18 In; 16 Out

It is hard to believe another six weeks has come and gone. I neglected to get a group picture of the new group, but you can see their individual pictures on the Life with Missionaries page. It is such a incredibly busy week; I am surprised I remember to do much of anything. We are grateful they have chosen to serve. We look forward to great things and many blessings for them and because of them.

We said good-bye to sixteen missionaries who will now go back and bless lives by their growth and conversion to the gospel. I know for many of them the transition home will be harder than the transition into the mission field. Adjusting to the world, while "holding the ground" (Jeffrey R. Holland) they have won, can be challenging. Families and friends, you can help them by allowing them to be different than before they left. You can help them by not inviting them to do things that are now not in accordance with who they want to be. You can help them by allowing them to lead and following their examples. For those who have made great changes, they may not be recognizable to some of you. Celebrate their goodness, their conversion, and the light they bring with them. When they leave, I am always reminded of the line from Star Wars, "I have felt a great disturbance in the force . . .." It is hard to lose their strength, their leadership and their determination to do good and be good.

Departing Missionaries

We also said good-bye to one of our assistants, Elder Moe. It is with heavy hearts that we send him home. He has been a warrior for all that is right and good in a missionary's life. His legacy of great love and leadership will be felt for a long time in the lives of the missionaries he touched and taught.

Elder Reid, Elder Wengert, Elder Moe, Elder Hodges, Elder Suiaounoa on a very humid day!

We welcome Elder Reid! He will bring strength and insight into our efforts to help our missionaries understand who they are and why they are here. Our assistants will be rotating in and out of the office. Two will always be in the field on exchanges blessing the companionships and work of the missionaries. We love having them in the field helping, supporting, counseling and lifting. These young men will be the catalyst for change and growth in the lives of many. We are ever so grateful for them.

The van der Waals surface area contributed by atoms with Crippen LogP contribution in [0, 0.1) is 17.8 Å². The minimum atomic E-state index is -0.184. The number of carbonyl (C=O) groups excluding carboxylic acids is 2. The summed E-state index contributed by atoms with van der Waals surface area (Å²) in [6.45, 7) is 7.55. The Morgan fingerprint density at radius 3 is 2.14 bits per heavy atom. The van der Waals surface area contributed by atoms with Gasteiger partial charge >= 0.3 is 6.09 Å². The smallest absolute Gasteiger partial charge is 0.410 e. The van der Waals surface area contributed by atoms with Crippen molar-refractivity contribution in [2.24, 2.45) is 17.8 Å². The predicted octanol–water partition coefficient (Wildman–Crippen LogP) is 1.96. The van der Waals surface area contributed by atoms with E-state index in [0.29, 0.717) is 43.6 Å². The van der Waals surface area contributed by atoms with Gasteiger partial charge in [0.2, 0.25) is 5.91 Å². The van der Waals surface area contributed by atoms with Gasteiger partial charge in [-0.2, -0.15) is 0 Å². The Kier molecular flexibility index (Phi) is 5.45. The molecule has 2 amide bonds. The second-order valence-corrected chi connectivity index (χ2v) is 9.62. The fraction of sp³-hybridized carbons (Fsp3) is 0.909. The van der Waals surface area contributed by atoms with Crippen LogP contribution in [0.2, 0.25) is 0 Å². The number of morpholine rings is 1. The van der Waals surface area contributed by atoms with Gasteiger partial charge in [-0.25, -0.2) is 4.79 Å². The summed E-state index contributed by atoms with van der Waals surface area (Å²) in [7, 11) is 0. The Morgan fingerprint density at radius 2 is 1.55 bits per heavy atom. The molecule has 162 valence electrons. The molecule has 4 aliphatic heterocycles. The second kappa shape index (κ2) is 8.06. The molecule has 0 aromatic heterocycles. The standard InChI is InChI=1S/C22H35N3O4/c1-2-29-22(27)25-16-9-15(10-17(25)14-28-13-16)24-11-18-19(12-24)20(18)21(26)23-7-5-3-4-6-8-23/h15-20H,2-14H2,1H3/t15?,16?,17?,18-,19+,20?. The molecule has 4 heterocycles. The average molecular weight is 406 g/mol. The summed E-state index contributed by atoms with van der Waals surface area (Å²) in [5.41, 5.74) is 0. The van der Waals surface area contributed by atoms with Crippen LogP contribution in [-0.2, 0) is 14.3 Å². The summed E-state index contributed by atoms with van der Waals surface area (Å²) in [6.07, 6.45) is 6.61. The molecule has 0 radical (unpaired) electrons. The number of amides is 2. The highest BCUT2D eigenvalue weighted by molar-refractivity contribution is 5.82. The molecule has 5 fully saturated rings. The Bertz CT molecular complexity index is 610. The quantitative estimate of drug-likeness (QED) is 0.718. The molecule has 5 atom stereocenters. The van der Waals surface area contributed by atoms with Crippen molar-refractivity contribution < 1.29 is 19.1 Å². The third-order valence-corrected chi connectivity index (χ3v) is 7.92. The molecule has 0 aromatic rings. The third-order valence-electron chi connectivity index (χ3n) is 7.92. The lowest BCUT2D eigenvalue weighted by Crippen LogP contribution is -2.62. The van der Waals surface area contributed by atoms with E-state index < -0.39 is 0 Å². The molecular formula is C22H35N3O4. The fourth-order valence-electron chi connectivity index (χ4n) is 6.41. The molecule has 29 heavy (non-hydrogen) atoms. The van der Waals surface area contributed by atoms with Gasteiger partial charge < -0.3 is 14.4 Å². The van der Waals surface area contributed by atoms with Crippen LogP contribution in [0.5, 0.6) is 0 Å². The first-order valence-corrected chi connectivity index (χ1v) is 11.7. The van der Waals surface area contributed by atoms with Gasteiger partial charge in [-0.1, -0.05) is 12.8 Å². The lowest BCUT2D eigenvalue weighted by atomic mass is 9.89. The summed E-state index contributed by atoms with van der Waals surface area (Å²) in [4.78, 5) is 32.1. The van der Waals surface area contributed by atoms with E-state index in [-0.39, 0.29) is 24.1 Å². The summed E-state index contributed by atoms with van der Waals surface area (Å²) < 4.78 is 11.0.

We got sad news from home today. Our oldest grandson, Daxton, broke his collar bone. While we yet do not know the extent of the injury and whether he will need surgery or not, it is difficult to be 6000 miles from home when there is crisis. While this is not the first crisis we have faced since being here, and certainly it won't be the last, these prove to be the most challenging pieces of serving a mission. I am learning to wait on the Lord and seek comfort in knowing that He can take better care of them than I can. I wonder if I will ever get better at this, though. I struggle to be still and let Him do His work in my life and the lives of those I hold most dear. This most recent event was caused by the careless actions of another and prevents Daxton from playing on his school volleyball team and yet, he is not angry. His father said of him, "You wouldn't believe how incredible this young man of ours is. He is not mad; he just seems to be letting it all roll of off his back. What did I do to get such an amazing kid? He is naturally good to the core." And he is. Lessons on faith and patience from an injured boy reach and teach his grandmother 6000 miles away. He seems to understand so clearly counsel given by many and spoken so eloquently by Elder Neal A. Maxwell: "The acceptance of the reality that we are in the Lord's loving hands is only a recognition that we have never really been anywhere else."

No comments:

Post a Comment